I have a vagrant box with Linux inside under Windows 10 (VirtualBox 5.1.4, Vagrant 1.8.5). I'm working with the Git Bash as normal user. Inside the vagrant box I cannot create a symlink:

c:/path/to/my/vagrant-project/ vagrant up + vagrant ssh
/home/vagrant/my-shared-folder/ $ ln -s /any/path/to/linux/box/folder my-symlink-name
/home/vagrant/my-shared-folder/ $ ln: creating symbolic link `my-symlink-name': Protocol error

Under Windows 7 it was working with: How do I create a link in Windows 7 home premium as a regular user?

So, has anything changed under Windows 10?

  • What happens when you issue that ln -s command? Do you get any error messages?
    – das-g
    Commented Aug 19, 2016 at 12:20
  • I just added the error message to my question. I found out, that I have to start the Git Bash as administrator to get this running. Is there a way to extend the normal user with "create symlink permissions"? Commented Aug 22, 2016 at 10:35
  • Nothing has changed in the symbolic links part of Windows 10. Commented Sep 10, 2016 at 12:44
  • For me, running as administrator was not enough, and I still got "Protocol error" when trying to create symlinks. Here was what worked: stackoverflow.com/a/60741351/470749
    – Ryan
    Commented Mar 18, 2020 at 14:18

3 Answers 3


I was struggeling a long time with the same issue. Make sure that:

  • The VirtualBox Option "SharedFoldersEnableSymlinksCreate" is active for each Folder *1)
  • You MUST run the GitBash as "Admin" user because it seems that Usermanagement in Windows just allows the symlink creation for "Admin" users *2)

    1. You can do it manually from Windows command line (setextradata via VBoxManager) or via the Vagrantfile like

      virtualbox.customize ['setextradata', :id, "VBoxInternal2/SharedFoldersEnableSymlinksCreate//vagrant", '1']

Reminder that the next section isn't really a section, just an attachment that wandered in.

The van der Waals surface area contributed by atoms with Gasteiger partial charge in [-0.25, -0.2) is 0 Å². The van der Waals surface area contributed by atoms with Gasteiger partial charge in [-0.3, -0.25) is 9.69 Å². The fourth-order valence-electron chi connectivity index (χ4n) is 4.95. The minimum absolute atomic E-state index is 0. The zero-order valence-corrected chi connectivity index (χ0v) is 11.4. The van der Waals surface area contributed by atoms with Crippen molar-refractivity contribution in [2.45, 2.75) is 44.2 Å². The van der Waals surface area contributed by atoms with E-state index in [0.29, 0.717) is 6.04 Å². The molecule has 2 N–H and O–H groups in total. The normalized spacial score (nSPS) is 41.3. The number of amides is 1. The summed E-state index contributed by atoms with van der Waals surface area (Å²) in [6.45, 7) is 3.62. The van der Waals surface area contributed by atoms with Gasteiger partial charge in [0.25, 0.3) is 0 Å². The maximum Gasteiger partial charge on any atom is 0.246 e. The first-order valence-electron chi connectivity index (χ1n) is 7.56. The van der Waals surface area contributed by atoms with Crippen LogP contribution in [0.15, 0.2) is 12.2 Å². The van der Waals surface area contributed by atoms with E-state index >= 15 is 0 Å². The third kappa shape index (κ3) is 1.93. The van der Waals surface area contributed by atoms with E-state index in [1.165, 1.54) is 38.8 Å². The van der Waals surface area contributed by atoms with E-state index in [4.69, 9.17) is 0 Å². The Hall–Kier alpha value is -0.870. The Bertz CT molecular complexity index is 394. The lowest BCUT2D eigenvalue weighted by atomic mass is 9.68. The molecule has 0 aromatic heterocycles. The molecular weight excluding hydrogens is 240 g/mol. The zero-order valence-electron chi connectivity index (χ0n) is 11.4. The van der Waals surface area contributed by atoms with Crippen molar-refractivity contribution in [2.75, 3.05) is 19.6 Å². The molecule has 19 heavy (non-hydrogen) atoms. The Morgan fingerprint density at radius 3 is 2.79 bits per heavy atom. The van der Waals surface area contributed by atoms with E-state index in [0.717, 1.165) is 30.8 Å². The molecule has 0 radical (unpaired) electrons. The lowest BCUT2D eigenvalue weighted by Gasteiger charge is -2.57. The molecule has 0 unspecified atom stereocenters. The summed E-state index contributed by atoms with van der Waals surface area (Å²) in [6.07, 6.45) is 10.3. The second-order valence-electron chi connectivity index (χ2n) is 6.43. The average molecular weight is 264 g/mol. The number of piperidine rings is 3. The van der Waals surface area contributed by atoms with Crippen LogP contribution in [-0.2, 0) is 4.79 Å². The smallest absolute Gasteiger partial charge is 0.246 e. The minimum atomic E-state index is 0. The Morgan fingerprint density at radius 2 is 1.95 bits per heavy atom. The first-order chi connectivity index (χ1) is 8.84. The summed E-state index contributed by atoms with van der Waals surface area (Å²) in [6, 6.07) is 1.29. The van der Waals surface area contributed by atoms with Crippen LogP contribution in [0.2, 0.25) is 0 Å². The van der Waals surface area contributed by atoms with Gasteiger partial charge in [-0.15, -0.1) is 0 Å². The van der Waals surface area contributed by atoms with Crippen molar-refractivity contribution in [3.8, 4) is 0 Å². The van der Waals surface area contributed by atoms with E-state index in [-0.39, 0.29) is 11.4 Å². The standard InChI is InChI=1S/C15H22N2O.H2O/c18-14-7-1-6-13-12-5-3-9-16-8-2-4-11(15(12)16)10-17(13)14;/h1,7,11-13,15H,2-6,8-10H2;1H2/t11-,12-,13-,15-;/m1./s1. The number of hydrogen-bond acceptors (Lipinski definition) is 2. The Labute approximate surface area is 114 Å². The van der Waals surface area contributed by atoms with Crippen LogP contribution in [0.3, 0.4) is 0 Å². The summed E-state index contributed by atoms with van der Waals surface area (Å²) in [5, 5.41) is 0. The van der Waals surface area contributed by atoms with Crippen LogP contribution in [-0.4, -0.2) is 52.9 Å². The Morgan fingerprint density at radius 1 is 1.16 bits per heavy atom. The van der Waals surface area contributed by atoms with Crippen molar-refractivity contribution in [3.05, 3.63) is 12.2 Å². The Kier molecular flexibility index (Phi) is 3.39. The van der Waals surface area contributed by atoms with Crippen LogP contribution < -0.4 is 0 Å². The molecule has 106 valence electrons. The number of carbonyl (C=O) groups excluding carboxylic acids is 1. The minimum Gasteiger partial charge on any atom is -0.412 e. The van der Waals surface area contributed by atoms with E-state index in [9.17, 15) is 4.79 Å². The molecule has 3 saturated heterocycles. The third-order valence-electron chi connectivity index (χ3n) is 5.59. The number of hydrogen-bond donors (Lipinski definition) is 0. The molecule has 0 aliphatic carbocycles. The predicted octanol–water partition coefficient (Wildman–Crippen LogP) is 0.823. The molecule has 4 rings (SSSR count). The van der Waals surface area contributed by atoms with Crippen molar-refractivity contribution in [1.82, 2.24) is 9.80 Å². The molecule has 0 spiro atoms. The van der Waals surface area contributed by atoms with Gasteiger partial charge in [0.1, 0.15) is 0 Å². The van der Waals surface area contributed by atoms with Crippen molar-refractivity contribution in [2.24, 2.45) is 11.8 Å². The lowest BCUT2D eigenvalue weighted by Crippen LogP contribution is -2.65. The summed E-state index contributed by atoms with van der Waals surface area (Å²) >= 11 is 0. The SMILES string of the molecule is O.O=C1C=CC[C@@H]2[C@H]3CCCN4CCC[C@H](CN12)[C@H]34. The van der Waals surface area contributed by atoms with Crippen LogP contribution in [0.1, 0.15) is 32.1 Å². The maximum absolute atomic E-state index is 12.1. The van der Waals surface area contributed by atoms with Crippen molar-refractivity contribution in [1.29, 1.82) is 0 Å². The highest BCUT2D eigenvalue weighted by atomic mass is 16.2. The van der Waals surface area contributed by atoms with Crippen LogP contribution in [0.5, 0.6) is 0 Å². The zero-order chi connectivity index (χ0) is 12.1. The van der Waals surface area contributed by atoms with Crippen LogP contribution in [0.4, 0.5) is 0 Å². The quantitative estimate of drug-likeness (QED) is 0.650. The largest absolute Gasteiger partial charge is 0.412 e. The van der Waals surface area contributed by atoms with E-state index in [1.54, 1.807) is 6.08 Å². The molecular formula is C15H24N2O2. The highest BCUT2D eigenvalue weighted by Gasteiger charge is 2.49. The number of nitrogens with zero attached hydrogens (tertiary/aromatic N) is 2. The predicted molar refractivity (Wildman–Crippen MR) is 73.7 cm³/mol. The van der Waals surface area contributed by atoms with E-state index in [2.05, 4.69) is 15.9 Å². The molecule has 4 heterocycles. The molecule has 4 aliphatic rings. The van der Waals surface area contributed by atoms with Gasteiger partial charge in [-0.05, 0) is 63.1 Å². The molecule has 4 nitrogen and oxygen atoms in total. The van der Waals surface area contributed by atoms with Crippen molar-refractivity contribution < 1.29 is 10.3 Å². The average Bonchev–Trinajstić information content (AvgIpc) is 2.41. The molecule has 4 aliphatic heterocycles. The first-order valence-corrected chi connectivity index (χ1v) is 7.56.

2. Right click on GitBash icon and run as Administrator

      German version of "Run as Administrator"

    Afterwards you should be able to log into the vagrant box and create symlinks inside shared folders which showup in Windows explorer as .symlink files.

  • To my knowledge /vagrant in "VBoxInternal2/SharedFoldersEnableSymlinksCreate//vagrant" specifies the shared folder in which symlinks are allowed. v-root specifies the root of the vm. Furthermore symlinks are activated by default for v-root.
    – velop
    Commented Aug 31, 2017 at 12:25
  • 2
    I use both these steps, and still have symlink failures when doing npm install for certain packages.
    – UpTheCreek
    Commented May 23, 2019 at 8:52

There's already thread describing How to create a Symbolic Link on Windows 10.

I'm just quickly describing it once again. First Create a junction:

junction "C:\Documents and Settings\UserName\My Documents\My Dropbox\My Games" "C:\Documents and Settings\UserName\My Documents\My Games"

Create a directory symbolic link using mlink:

mklink /D "C:\Documents and Settings\UserName\My Documents\My Dropbox\My Games" "C:\Documents and Settings\UserName\My Documents\My Games"

Security settings to create a symbolic link can be granted here:

Configuration\Windows Settings\Security Settings\Local Policies\User Rights Assignment\

You can also download the junction and create by using the commands.

  • this doesn't work for symlinks as described above Commented Aug 22, 2016 at 9:08

If the symbolic links are created in the host (Windows) operating system using mklink with option /d and relative paths, then they are synced into the guest machine, also while running vagrant without admin privileges or any extra rights.

mklink /D somelink ..\..\some\relative\path

Vagrant: 1.9.1, VirtualBox: 5.0.32

PS: mklink still requires admin privileges

  • "This is not a solution to the original question" - If it is not an answer to the question that was asked, then why are you submitting it as an answer, to the question that was asked? Please take into considering that commentary should never be submitted as an answer.
    – Ramhound
    Commented Jan 24, 2017 at 15:01
  • I wouldn't have known it was an answer to this question, since you literally indicated, it wasn't an answer to the question.
    – Ramhound
    Commented Jan 25, 2017 at 16:12

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